It is the beginning of another year, which means there are plenty of new trends on the horizon to sink your teeth into to help you progress in 2023. Many will be thinking about buying or building their home, getting some much sought-after renovations in place, and will be looking to make sure it is the next best thing since sliced bread.
There is a big push for sustainability and eco-friendly living, along with a desire for more natural and rustic roots, including the materials used and the aesthetic. There is also no forgetting about the focus on minimalistic living, the ‘tiny home’ trend, and more portable options for living accommodation. So if you have been seeking inspiration on your next build and are curious about what trends are set to grace the skylines this year, keep reading.
Eco-Friendly Builds and Mod Cons
With how much emphasis has been put on climate change and the eco-friendly structures that need to be put in place before natural disasters are irreversible, it will most likely not come as a complete shock that the trends for architecture this year are centered around sustainable options and innovative design with an eco-friendly focus.
With designs that are comprised of local materials – some being Earth alone – there will be a distinct trend moving forward to ensure that more buildings are created with natural elements that can be sourced easily. Some of these materials will include hemp and cork, but what are the benefits?
Hemp – Hemp is one of the strongest natural materials that exist and can be used for a myriad of different applications. Anything from toothbrush handles and plants to home furnishings and structures, hemp is a promising component in the architectural world that is set to be utilized much more heavily this year. Hemp itself can be turned into materials such as hempcrete, which can give the alternatives that are not so good for the planet a run for their money.
Cork – Cork is another natural material that is set to be a big star in the building industry this year. It is prized as an exceptional biodegradable and renewable material that is ready to branch from interior design out into exterior development. Cork boasts benefits such as being weather resistant and having impressive thermal benefits, which is worth bearing in mind when it comes to colder states.
It’s not just about creating sustainable builds from scratch. There are opportunities to make changes to current housing and other buildings to be more eco-friendly. Making changes to existing properties helps support positive ecological changes. Rainwater diverters and solar panels from customsolarandleisure.com, which enable people to generate their own energy from the sun, are two excellent suggestions for changes people can make to their current properties. It benefits the homeowner and the planet, so what could be better?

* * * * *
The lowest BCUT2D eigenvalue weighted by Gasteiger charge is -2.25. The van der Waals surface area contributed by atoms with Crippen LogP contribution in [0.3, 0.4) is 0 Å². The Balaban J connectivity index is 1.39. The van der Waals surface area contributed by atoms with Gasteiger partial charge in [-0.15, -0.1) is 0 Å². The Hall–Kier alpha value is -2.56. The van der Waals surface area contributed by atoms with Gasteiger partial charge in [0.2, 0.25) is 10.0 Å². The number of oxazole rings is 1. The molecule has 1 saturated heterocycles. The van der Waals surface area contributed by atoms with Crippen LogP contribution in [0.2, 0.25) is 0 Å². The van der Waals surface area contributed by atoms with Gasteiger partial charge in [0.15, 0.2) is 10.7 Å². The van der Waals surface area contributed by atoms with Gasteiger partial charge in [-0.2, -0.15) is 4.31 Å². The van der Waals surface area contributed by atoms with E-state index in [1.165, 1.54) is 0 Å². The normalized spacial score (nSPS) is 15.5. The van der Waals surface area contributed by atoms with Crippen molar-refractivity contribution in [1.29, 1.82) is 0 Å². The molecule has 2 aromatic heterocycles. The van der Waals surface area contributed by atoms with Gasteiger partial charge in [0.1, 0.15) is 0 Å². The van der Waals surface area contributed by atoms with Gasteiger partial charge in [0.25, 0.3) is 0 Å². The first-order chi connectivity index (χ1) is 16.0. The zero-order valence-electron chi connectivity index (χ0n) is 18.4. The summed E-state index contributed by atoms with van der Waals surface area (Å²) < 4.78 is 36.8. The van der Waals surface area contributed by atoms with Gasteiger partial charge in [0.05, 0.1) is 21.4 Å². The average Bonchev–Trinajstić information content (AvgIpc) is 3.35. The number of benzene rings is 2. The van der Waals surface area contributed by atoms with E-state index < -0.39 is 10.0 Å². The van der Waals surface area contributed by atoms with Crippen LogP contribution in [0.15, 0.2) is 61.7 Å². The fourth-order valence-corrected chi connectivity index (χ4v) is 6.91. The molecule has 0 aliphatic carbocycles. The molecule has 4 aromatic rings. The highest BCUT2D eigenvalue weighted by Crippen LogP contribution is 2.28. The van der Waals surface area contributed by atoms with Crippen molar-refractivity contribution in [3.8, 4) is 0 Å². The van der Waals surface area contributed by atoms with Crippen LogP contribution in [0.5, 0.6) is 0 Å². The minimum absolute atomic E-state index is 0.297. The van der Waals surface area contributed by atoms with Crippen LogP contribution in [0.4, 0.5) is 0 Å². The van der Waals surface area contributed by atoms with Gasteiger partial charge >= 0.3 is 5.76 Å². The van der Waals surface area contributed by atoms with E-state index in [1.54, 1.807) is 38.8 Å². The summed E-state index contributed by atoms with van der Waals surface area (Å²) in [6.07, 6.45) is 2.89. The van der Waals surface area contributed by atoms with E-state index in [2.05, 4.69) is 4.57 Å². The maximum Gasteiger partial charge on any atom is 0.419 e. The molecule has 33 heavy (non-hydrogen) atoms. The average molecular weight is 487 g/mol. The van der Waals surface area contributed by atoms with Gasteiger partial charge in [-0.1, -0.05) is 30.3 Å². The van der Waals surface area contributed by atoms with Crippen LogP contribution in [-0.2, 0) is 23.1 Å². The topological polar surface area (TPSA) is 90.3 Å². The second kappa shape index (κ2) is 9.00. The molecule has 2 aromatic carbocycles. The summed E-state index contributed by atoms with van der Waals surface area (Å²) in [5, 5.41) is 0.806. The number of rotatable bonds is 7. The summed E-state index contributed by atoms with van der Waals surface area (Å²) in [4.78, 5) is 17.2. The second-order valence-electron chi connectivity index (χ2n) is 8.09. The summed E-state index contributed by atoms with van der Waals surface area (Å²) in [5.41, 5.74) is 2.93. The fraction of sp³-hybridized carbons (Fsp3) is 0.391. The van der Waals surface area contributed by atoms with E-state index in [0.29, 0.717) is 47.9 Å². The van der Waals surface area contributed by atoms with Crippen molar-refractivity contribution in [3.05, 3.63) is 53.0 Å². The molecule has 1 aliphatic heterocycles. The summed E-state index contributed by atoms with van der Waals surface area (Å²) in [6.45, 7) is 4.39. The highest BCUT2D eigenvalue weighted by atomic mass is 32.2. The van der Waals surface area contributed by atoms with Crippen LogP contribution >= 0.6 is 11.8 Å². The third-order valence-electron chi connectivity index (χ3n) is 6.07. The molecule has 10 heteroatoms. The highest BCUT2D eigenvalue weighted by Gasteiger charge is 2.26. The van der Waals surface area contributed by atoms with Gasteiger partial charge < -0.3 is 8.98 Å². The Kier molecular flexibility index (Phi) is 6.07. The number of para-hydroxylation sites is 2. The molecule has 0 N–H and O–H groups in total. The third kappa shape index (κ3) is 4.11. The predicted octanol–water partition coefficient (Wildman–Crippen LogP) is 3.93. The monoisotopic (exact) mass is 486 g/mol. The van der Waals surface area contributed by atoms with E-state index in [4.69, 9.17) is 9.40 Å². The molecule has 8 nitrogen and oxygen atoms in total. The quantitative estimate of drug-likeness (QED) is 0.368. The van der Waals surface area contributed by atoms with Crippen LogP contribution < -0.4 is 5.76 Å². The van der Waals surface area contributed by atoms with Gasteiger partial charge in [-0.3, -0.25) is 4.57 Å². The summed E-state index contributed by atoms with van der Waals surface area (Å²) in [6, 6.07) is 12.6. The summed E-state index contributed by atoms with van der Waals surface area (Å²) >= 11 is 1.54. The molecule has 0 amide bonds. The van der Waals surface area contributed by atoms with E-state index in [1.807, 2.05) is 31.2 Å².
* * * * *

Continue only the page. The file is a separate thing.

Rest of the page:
Make it Minimal
There has recently been a big push to downsize stuff and only take up space that is needed, and while Marie Kondo practically singly led the minimalist movement over the pandemic, it has continued to flourish as a trend in many other areas of life, too – such as builds.
The bigger the house, the bigger the expense, which is why micro homes or a focus on making the most of a small space has been suggested as a way to tackle unaffordable housing. While many of the tiny homes themselves are created with sustainable materials, there is still a lot of room for customization, thanks to the size and opportunities.
Another benefit of this movement is that if you do not want to live in something so small, you can use them for additional private spaces you might need away from home. This can be a high-interest point for those caring for family members or needing extra office space.
Many of these designs can also be built by hand, which cuts out middlemen if you are able to do it yourself and can give you a much more fuss-free way of owning a living space.
Home on the Go
The nomadic lifestyle is looking better than ever as the months go on. Wanting to escape the exposed rat race is one thing, but you can expect to see people who want to explore more of the world taking up this route of living over the traditional campervan.
Portable homes are not exactly a new concept, but access to them and their popularity are both starting to reach great heights. Not only can this help tackle homelessness and provide a more affordable living option, but they are cheaper to buy, easier to build than a traditional home, and can be moved on demand if needs be. This is quite a nice perk for those who might not plan to stay in one place, but still want to take the home they have built and created with them on their next adventure.
That being said, you can also expect to see these kinds of properties being used as novel experiences for businesses offering stays, as they are much easier and more cost-effective to create and bed and breakfast around than traditional buildings, leases, and bills.
Buildings and the design behind them will be forever changing, and with a set focus on eco-friendly creations from every sector, it makes sense that the change is seeing biodegradable materials and eco-friendly swaps. The western world might have started coming to the conclusion that it has more than it needs, along with people in need, which is where micro-homes can really come in handy and shake things up in the architectural sector.
Being able to afford somewhere to call home is essential for everyone in society, and that option desperately needs to be made available, along with making sure the shared home, Earth, is prioritized. This is why these architectural trends make complete sense this year. Any of these will change how you live, hopefully, for the better, so see which of these speaks to you the most and implement this change this year.